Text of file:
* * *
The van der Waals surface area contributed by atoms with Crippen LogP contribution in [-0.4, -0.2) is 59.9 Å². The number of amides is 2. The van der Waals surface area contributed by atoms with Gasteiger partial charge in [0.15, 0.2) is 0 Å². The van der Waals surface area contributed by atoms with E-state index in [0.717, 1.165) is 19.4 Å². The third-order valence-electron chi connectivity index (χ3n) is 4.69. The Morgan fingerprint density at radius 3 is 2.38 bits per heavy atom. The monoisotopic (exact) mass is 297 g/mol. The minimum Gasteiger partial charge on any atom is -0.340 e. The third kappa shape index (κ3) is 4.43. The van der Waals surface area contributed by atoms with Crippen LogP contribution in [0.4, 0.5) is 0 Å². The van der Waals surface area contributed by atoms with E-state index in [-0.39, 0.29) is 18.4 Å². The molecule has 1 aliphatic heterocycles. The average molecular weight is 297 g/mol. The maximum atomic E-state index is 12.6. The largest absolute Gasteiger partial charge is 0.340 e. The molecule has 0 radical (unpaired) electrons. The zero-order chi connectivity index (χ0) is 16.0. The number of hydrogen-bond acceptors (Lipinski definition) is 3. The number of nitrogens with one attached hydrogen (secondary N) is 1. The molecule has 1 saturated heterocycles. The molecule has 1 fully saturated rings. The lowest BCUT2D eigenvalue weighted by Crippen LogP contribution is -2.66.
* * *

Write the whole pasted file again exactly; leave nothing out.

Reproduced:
The van der Waals surface area contributed by atoms with Crippen LogP contribution in [-0.4, -0.2) is 59.9 Å². The number of amides is 2. The van der Waals surface area contributed by atoms with Gasteiger partial charge in [0.15, 0.2) is 0 Å². The van der Waals surface area contributed by atoms with E-state index in [0.717, 1.165) is 19.4 Å². The third-order valence-electron chi connectivity index (χ3n) is 4.69. The Morgan fingerprint density at radius 3 is 2.38 bits per heavy atom. The monoisotopic (exact) mass is 297 g/mol. The minimum Gasteiger partial charge on any atom is -0.340 e. The third kappa shape index (κ3) is 4.43. The van der Waals surface area contributed by atoms with Crippen LogP contribution in [0.4, 0.5) is 0 Å². The van der Waals surface area contributed by atoms with E-state index in [-0.39, 0.29) is 18.4 Å². The molecule has 1 aliphatic heterocycles. The average molecular weight is 297 g/mol. The maximum atomic E-state index is 12.6. The largest absolute Gasteiger partial charge is 0.340 e. The molecule has 0 radical (unpaired) electrons. The zero-order chi connectivity index (χ0) is 16.0. The number of hydrogen-bond acceptors (Lipinski definition) is 3. The number of nitrogens with one attached hydrogen (secondary N) is 1. The molecule has 1 saturated heterocycles. The molecule has 1 fully saturated rings. The lowest BCUT2D eigenvalue weighted by Crippen LogP contribution is -2.66.